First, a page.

My Land Will Never Keep Me and my Child Hungry
By Baptist Sequeira, Moodubelle
Bellevision Media Network
Moodubelle, 30 April 2012: Today in India what is the price of Tomato? Rs 40/kg. Potato Rs 20/kg, Sugar Rs/kg, Milk Rs 30/ltr, Mutton Rs 400/kg and the list keeps on growing indicating the price rise. Since almost 10 years we are all just watching only the price is rising but no reduction in price.
Let us consider the situation two generations back. Each parent had 6 to 10 children. Along with parents all of them were working in their fields so most of the labor was free. The cultivation was so much that everybody had surplus and were selling it to the market. Most of the food items were less costly and were available in market. More pasture land for the live stock was available and more shepherds had more sheep with them so that abundant mutton was available in the market and for lesser price. Most of the families were raising chicken at their homes. At least 5-10 chickens were there at everyone’s house and for any occasion there was no need of buying chicken from the market.
If there was a family of workers which had no faming land to cultivate, even these labor families with additional members were available for the work in the farm. At least few of them were working in the agriculture related works. At the day end they were getting their wages paid in terms of rice, coconut, vegetables or cash from the land owner.
But gradually the conditions began to change. In view of making India a super economy, a richer country, policies have been made accordingly. But the policy makers forgot that India is an agricultural country, and has a huge human power which has to be streamlined and utilized in a proper way. They failed in diverting and the population growth of India in a better result oriented direction. They have not been able to foresee and estimate the demand for food with an increasing population and have not taken adequate measures for the production and supply of food.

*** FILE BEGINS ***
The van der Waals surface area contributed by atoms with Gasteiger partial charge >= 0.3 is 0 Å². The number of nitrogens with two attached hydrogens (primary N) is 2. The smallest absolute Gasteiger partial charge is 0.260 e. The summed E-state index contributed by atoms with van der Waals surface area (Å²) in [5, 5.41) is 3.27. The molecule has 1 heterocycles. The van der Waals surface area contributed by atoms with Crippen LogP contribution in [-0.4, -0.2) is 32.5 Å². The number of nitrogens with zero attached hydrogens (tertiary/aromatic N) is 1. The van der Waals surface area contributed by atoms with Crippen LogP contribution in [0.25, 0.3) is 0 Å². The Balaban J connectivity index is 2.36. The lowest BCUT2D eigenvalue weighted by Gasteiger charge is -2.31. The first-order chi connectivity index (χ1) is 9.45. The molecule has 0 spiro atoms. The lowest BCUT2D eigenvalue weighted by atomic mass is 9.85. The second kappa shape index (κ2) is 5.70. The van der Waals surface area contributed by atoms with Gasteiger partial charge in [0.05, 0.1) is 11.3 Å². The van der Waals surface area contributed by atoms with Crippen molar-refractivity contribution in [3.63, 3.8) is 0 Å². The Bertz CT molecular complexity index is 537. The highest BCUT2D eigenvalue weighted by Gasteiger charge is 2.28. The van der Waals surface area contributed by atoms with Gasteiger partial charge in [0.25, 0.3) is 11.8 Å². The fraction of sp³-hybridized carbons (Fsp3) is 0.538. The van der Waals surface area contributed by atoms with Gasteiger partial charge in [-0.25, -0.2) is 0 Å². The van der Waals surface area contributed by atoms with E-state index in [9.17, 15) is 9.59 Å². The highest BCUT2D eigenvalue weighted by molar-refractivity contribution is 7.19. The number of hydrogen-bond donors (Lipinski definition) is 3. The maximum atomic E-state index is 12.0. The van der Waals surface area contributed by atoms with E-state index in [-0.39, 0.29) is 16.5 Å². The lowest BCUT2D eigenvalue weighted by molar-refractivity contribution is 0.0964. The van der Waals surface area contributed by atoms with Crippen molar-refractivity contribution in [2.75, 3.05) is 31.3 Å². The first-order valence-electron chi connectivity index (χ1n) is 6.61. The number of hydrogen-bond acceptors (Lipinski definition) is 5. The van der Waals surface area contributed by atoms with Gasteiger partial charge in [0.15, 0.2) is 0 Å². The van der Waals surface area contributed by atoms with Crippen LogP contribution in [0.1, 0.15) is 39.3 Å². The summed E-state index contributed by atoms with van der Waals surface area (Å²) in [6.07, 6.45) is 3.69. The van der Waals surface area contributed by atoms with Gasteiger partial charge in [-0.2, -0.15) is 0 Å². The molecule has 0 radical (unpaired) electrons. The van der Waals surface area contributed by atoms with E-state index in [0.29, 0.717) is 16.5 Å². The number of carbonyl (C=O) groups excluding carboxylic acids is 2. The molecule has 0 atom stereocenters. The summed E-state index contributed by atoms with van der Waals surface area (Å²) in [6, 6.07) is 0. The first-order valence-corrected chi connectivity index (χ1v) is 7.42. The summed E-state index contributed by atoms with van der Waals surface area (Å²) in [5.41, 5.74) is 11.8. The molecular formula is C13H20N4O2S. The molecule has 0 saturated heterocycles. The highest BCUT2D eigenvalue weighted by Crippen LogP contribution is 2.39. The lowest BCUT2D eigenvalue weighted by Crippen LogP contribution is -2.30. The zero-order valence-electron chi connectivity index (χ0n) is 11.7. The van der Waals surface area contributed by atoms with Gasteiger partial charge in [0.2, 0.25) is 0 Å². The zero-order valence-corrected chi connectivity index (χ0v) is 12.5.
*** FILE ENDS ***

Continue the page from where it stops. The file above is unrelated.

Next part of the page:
Take the example of foreign policies of Manmohan Singh government. During his tenure, tax on the NRI money was removed. Globalization started, foreign companies could invest in India and could provide more jobs. More support was given to technical education than supporting agricultural and environment related education. This made more of the farmer’s children to move from village to city colleges and work in cities. Also the number of people going abroad for jobs increased.
This increasing trend has manifested serious consequences. People began to send their earnings to their families back in villages who were earlier depending on agriculture. This made the people who were working in farms to work less and less and gradually stop cultivation. Also some of the famer families migrated to cities leaving their land barren and stay with their children in cities.
Second example of wrong policies is globalization. It contributed to a technology revolution. It led to the establishment of huge companies in the village areas like Konaje etc. which also lead to more engineering and medical colleges. Factories like cashew nuts peeling, garment etc. forced the people to move to factories instead of working in the fields. Thus, such opportunities attracted the children of famers to get gainful employment compared to the farming activities. These developments have had serious consequences that have adversely affecting the rural economic activities.
One side of this problem can be explained. Because of NRI money flow into villages, most of the farmers reduced or almost stopped the farm production. Non availability of farm-labor pushed the farm owners to gradually reduce and in some cases eventually to stop farming that resulted in the increase in fallow land which due to non-cultivation over the years has turned into barren land.
With an increasing inflow of NRI money and a taste for luxurious living, people began to build huge and beautiful houses and others followed suit with a competitive vengeance. Raising chicken was given up so as to keep the surroundings clean. With reduction of farming manure was no longer required for agricultural purpose, hence, it was first the buffaloes and next the cows began to disappear as milk could be purchased from the dairies or available in neat packets. These factors resulted in increasing dependence of the people on market right from milk to poultry products and even vegetables.